"Canada has been increasing the defense spending, as I mentioned in London and elsewhere. It's up some 27 per cent since we took office. And more importantly, a significant percentage of that expansion of expenditure is investments in equipment and capacities of the Canadian Armed Forces for the future." -- Prime Minister Stephen HarperUnfortunately this is only part of the story. The real story lies here. Yes, the Harper government has spent more money, but not as much as they claim and there have been very real cuts in the past few years.
One of the real questions is whether whatever spending there has been has really accomplished anything.
There has been the on-going saga of the F-35 fighter jet program. The government claimed that the program would cost $12B. The Conservative-appointed Parliamentary Budget Officer, Kevin Page, and others, came out a few years ago and revealed that the program would cost at least $45B, likely more. Depending on the time frame and who you choose to believe (other than the Government), the true costs could be anywhere up to maybe $50B over the lifetime of the plane. In any case, the whole program has been an utter disaster. There was no competitive bidding and it appears the plane has problems. So, here we are, 9+ years into the Conservative's administration and the issue sill hasn't been resolved. The question still remains whether the Canadian military needs a fighter jet and if this jet is the right one.
Then there is the issue of replacing the tired, old Sea King helicopters. This project has been in the works since 1983. You would think that an administration so concerned with the military would find a way to sort this out, but as of 2013, the project is far over budget, far beyond the completion date and the government was then talking about canceling the whole project.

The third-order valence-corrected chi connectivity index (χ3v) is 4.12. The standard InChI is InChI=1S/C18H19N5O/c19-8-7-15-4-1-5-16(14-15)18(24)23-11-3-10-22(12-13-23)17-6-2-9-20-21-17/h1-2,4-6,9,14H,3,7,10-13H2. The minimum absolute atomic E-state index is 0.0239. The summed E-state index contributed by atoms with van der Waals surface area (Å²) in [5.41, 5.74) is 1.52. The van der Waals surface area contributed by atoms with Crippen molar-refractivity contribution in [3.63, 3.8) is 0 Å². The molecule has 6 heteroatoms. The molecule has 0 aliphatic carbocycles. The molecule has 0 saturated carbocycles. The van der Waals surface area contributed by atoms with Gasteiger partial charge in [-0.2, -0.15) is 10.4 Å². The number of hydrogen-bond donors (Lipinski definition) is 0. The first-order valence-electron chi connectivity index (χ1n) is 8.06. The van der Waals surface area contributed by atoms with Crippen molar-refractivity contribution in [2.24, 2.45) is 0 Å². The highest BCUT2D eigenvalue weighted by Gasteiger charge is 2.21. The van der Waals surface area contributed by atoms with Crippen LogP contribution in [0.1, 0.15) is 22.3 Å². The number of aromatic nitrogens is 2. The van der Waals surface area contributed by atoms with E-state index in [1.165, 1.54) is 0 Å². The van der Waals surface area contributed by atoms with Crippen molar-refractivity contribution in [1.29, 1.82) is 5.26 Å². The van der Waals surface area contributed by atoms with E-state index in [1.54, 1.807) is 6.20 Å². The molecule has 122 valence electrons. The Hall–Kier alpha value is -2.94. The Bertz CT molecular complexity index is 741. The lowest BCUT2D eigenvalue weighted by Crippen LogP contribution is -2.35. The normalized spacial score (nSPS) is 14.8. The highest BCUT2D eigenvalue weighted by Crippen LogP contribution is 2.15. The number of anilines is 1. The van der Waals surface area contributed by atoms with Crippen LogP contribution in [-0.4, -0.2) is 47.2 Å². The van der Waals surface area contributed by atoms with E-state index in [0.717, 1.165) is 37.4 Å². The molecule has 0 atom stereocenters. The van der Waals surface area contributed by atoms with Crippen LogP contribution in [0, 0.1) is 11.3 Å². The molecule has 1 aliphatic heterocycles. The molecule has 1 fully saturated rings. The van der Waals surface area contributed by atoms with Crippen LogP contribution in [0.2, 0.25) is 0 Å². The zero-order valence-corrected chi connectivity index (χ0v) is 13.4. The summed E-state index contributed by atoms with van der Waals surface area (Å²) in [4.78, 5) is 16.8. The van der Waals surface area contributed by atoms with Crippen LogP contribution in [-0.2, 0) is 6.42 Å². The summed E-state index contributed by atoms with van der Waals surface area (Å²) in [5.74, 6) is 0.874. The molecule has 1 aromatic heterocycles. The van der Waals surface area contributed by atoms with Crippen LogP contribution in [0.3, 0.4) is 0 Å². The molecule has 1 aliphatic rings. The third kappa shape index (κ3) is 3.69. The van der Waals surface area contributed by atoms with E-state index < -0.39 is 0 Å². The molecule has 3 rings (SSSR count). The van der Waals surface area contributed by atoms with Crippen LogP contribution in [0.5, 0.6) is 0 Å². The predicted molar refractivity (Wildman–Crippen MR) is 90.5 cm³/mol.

A year or so ago, one of the two military supply ships that Canada owns suffered a catastrophic fire. It now sits at dock. The second ship is due to be retired soon. It's difficult to know what the government's plans are here, but recently Canada rented a supply ship from Chile. I'm not sure if this marks a new low for the Canadian military, but it doesn't say much about a country that can't even figure out how to put a couple of supply ships in the water. Another story about the Chilean supply ship is here as well.
During the election campaign, Harper made at least one announcement about increasing the size of the military reserve. This is a repeat of a promise made back in 2008, but if it's a good promise, I guess it needs to be repeated. Some weren't impressed, however, including one retired senior officer:
The greatest amount of flack has come from the Harper government's treatment of veterans. From closing veterans' support offices to trying to weasel out of support payments to injured veterans to spending taxpayers' money to fight veterans in court, the past few years have not shown the Conservatives in the best possible light. Veterans have been busy forming groups to try and defeat Harper and his government.
For many of the Harper decade, his Minister of Defense was Peter (Playboy) MacKay. There can be little doubt that his tenure was a complete disaster. He was good at calling in military helicopters to shuttle him to and from fishing trips, but sorting out the problems in the military, especially when it comes to equipment, fell by the wayside.
In short, while the talk has been all puff and swagger and sounding of support, the reality has been much different. Like much of what Harper and his cronies have had to say over the years, it's much talk and hot air but very little substance.
One more reason why Canadians should not support Mr Harper and his candidates in this election.